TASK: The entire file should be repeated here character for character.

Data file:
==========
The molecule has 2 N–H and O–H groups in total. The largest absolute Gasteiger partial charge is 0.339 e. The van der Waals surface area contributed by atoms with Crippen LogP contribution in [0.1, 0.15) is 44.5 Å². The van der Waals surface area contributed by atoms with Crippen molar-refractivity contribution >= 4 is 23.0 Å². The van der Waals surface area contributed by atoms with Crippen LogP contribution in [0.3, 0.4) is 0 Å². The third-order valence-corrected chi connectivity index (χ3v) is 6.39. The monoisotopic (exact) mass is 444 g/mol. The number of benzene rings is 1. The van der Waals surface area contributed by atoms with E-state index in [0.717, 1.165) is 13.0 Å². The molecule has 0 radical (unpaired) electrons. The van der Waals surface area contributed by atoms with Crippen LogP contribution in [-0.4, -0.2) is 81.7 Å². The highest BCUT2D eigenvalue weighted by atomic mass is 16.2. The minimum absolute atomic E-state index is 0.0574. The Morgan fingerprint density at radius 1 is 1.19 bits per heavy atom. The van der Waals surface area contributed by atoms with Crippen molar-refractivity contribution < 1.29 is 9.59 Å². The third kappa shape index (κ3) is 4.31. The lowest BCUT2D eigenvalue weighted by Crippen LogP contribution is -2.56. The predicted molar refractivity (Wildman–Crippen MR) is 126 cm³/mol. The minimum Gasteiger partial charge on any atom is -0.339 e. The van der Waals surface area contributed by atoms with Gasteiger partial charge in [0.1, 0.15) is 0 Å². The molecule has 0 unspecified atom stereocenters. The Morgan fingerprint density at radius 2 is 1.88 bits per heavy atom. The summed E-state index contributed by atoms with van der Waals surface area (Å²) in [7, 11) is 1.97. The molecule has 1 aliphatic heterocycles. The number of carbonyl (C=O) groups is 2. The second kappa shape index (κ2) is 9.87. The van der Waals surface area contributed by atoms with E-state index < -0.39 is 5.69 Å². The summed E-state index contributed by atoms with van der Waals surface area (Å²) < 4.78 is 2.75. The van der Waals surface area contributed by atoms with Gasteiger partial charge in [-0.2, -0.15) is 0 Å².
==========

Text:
The molecule has 2 N–H and O–H groups in total. The largest absolute Gasteiger partial charge is 0.339 e. The van der Waals surface area contributed by atoms with Crippen LogP contribution in [0.1, 0.15) is 44.5 Å². The van der Waals surface area contributed by atoms with Crippen molar-refractivity contribution >= 4 is 23.0 Å². The van der Waals surface area contributed by atoms with Crippen LogP contribution in [0.3, 0.4) is 0 Å². The third-order valence-corrected chi connectivity index (χ3v) is 6.39. The monoisotopic (exact) mass is 444 g/mol. The number of benzene rings is 1. The van der Waals surface area contributed by atoms with E-state index in [0.717, 1.165) is 13.0 Å². The molecule has 0 radical (unpaired) electrons. The van der Waals surface area contributed by atoms with Crippen LogP contribution in [-0.4, -0.2) is 81.7 Å². The highest BCUT2D eigenvalue weighted by atomic mass is 16.2. The minimum absolute atomic E-state index is 0.0574. The Morgan fingerprint density at radius 1 is 1.19 bits per heavy atom. The van der Waals surface area contributed by atoms with Crippen molar-refractivity contribution < 1.29 is 9.59 Å². The third kappa shape index (κ3) is 4.31. The lowest BCUT2D eigenvalue weighted by Crippen LogP contribution is -2.56. The predicted molar refractivity (Wildman–Crippen MR) is 126 cm³/mol. The minimum Gasteiger partial charge on any atom is -0.339 e. The van der Waals surface area contributed by atoms with Gasteiger partial charge in [0.1, 0.15) is 0 Å². The molecule has 0 unspecified atom stereocenters. The Morgan fingerprint density at radius 2 is 1.88 bits per heavy atom. The summed E-state index contributed by atoms with van der Waals surface area (Å²) in [7, 11) is 1.97. The molecule has 1 aliphatic heterocycles. The number of carbonyl (C=O) groups is 2. The second kappa shape index (κ2) is 9.87. The van der Waals surface area contributed by atoms with E-state index < -0.39 is 5.69 Å². The summed E-state index contributed by atoms with van der Waals surface area (Å²) < 4.78 is 2.75. The van der Waals surface area contributed by atoms with Gasteiger partial charge in [-0.2, -0.15) is 0 Å².